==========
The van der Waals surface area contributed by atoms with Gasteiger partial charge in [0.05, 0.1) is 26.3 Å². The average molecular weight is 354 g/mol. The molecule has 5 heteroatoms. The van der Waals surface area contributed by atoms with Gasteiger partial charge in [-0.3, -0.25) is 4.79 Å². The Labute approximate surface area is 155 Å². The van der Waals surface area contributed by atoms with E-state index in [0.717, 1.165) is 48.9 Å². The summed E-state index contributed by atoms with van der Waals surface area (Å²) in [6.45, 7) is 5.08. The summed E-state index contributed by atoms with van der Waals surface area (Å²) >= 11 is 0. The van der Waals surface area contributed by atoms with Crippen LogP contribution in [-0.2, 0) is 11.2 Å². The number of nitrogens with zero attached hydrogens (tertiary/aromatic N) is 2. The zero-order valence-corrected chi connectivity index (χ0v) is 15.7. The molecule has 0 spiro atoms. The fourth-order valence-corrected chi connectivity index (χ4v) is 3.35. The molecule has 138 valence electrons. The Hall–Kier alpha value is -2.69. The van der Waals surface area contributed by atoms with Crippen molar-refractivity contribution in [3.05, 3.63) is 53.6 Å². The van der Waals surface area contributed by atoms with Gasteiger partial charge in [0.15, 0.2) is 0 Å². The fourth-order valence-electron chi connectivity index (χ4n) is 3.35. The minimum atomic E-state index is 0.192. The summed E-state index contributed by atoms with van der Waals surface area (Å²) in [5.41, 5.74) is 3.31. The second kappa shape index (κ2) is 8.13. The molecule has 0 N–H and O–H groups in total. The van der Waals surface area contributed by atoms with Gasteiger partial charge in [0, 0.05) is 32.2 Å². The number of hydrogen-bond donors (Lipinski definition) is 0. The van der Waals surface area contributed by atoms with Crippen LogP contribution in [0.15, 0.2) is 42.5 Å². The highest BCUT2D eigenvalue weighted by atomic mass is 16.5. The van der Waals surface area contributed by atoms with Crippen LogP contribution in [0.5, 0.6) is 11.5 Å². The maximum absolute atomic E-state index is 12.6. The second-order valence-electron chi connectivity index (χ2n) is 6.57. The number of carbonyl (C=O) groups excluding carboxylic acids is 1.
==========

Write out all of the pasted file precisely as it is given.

The van der Waals surface area contributed by atoms with Gasteiger partial charge in [0.05, 0.1) is 26.3 Å². The average molecular weight is 354 g/mol. The molecule has 5 heteroatoms. The van der Waals surface area contributed by atoms with Gasteiger partial charge in [-0.3, -0.25) is 4.79 Å². The Labute approximate surface area is 155 Å². The van der Waals surface area contributed by atoms with E-state index in [0.717, 1.165) is 48.9 Å². The summed E-state index contributed by atoms with van der Waals surface area (Å²) in [6.45, 7) is 5.08. The summed E-state index contributed by atoms with van der Waals surface area (Å²) >= 11 is 0. The van der Waals surface area contributed by atoms with Crippen LogP contribution in [-0.2, 0) is 11.2 Å². The number of nitrogens with zero attached hydrogens (tertiary/aromatic N) is 2. The zero-order valence-corrected chi connectivity index (χ0v) is 15.7. The molecule has 0 spiro atoms. The fourth-order valence-corrected chi connectivity index (χ4v) is 3.35. The molecule has 138 valence electrons. The Hall–Kier alpha value is -2.69. The van der Waals surface area contributed by atoms with Crippen molar-refractivity contribution in [3.05, 3.63) is 53.6 Å². The van der Waals surface area contributed by atoms with Gasteiger partial charge in [0.15, 0.2) is 0 Å². The fourth-order valence-electron chi connectivity index (χ4n) is 3.35. The minimum atomic E-state index is 0.192. The summed E-state index contributed by atoms with van der Waals surface area (Å²) in [5.41, 5.74) is 3.31. The second kappa shape index (κ2) is 8.13. The molecule has 0 N–H and O–H groups in total. The van der Waals surface area contributed by atoms with Gasteiger partial charge in [0, 0.05) is 32.2 Å². The number of hydrogen-bond donors (Lipinski definition) is 0. The van der Waals surface area contributed by atoms with Crippen LogP contribution in [0.15, 0.2) is 42.5 Å². The highest BCUT2D eigenvalue weighted by atomic mass is 16.5. The van der Waals surface area contributed by atoms with Crippen LogP contribution in [0.5, 0.6) is 11.5 Å². The maximum absolute atomic E-state index is 12.6. The second-order valence-electron chi connectivity index (χ2n) is 6.57. The number of carbonyl (C=O) groups excluding carboxylic acids is 1.